Federal managers are often confronted with a situation in which a subordinate employee wants a representative or witness to be part of a meeting. The question for the manager is: Do I have to let the representative in?
The answer depends on whether the employee is a member of a bargaining unit represented by a federal-sector union. If so, specific rules exist concerning formal meetings and investigations. In general, if a meeting is formal, the union must be notified and provided an opportunity to be present. With respect to investigations, a manager must allow a representative into a meeting if the employee requests representation and reasonably believes disciplinary action will result from the meeting. These entitlements are sometimes referred to as Weingarten rights after a Supreme Court decision that established them.
A manager confronted with these situations should consult with a labor relations specialist to prevent the commission of an unfair labor practice. Determining when a meeting is formal and the types of investigations that are covered can be tricky. This exists within a structure that says most day-to-day meetings between a supervisor and subordinate come with no obligation to let the employee delay or control the meeting by requesting a representative or witness.
A manager has more discretion with an employee who is not in a bargaining unit. The subordinate is entitled to a representative only in the context of a criminal investigation, in connection with a grievance, or as a part of a response to a serious disciplinary proposal. Even in a noncriminal investigation, many agencies will permit an attorney or other representative into an interview if the matter under investigation is serious or complicated.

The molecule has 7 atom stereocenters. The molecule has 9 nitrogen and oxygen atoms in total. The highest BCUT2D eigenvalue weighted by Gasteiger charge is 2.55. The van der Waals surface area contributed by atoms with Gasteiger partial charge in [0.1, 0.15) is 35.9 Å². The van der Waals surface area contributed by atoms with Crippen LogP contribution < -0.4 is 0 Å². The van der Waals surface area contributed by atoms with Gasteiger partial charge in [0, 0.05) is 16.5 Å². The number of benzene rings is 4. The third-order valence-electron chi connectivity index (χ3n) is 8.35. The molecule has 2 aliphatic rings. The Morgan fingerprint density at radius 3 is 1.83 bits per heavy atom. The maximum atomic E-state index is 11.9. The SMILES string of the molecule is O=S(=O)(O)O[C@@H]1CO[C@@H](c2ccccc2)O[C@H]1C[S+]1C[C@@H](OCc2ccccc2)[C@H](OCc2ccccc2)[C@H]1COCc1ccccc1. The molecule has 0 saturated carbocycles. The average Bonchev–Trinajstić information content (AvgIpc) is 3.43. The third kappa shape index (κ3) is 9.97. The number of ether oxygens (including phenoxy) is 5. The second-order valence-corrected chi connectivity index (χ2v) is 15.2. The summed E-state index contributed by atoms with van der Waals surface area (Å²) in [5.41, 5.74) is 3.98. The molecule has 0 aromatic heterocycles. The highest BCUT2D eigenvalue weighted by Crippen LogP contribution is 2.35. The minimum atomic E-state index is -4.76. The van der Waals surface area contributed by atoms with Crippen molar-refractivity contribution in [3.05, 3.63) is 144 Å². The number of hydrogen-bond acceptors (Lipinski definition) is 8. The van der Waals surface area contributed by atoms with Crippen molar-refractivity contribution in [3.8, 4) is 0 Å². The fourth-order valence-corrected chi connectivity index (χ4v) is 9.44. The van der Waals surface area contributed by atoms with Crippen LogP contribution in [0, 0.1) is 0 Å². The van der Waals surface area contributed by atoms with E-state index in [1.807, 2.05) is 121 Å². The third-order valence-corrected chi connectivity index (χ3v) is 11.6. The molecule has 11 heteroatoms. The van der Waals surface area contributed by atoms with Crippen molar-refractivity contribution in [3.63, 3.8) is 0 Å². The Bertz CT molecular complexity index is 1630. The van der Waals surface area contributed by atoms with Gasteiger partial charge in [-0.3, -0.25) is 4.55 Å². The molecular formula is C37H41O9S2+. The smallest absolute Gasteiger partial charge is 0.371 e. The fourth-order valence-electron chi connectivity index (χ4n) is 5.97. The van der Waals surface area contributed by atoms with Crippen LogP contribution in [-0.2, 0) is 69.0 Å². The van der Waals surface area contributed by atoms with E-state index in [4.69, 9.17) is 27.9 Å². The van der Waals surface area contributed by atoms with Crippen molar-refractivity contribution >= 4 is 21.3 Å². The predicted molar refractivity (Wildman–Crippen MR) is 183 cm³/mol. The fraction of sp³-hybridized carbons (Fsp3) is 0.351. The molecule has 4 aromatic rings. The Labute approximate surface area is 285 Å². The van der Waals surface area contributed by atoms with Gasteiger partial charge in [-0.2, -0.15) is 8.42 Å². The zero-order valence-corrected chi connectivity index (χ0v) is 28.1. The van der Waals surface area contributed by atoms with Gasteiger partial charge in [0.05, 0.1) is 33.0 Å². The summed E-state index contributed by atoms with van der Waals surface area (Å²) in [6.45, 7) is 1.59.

However,employees who are not in bargaining units should be aware that they will have difficulty prevailing on an appeal to the Merit Systems Protection Board if they are fired for refusing to cooperate due to a refusal to attend a meeting without a lawyer present.
The following details situations in which a manager must let an employee’s representative into a meeting or investigation:
Formal meetings. A formal meeting is one that discusses grievances, personnel policies and practices, or other matters affecting general working conditions. The union would likely need to be notified and at least one representative would be allowed into the meeting if it was to discuss a grievance, a proposed or final decision on a disciplinary or performance action, or a matter of concern to employees generally.
It is not a formal meeting — no representative is required to be present — if its purpose is to discuss a matter that concerns only that employee or if it is a brief meeting on a routine topic.
Investigations and Weingarten rights. Before Weingarten rights are applicable, the employee must be subjected to an examination in connection with an investigation. This usually means the employee is questioned about some matter or issue that has arisen in connection with the job. For example, if an employee is to be questioned about his whereabouts the previous day because he is suspected of misuse of official time, this would give rise to Weingarten rights.
The employee’s belief that disciplinary action may result must be reasonable. A concern that it might happen is usually sufficient.
Finally, the employee must request the representation. Be careful, because some agencies have negotiated this away by requiring management to notify the employee of his Weingarten rights.
A manager should check the collective bargaining agreement for clarification of the employee’s rights and the manager’s obligation on this issue.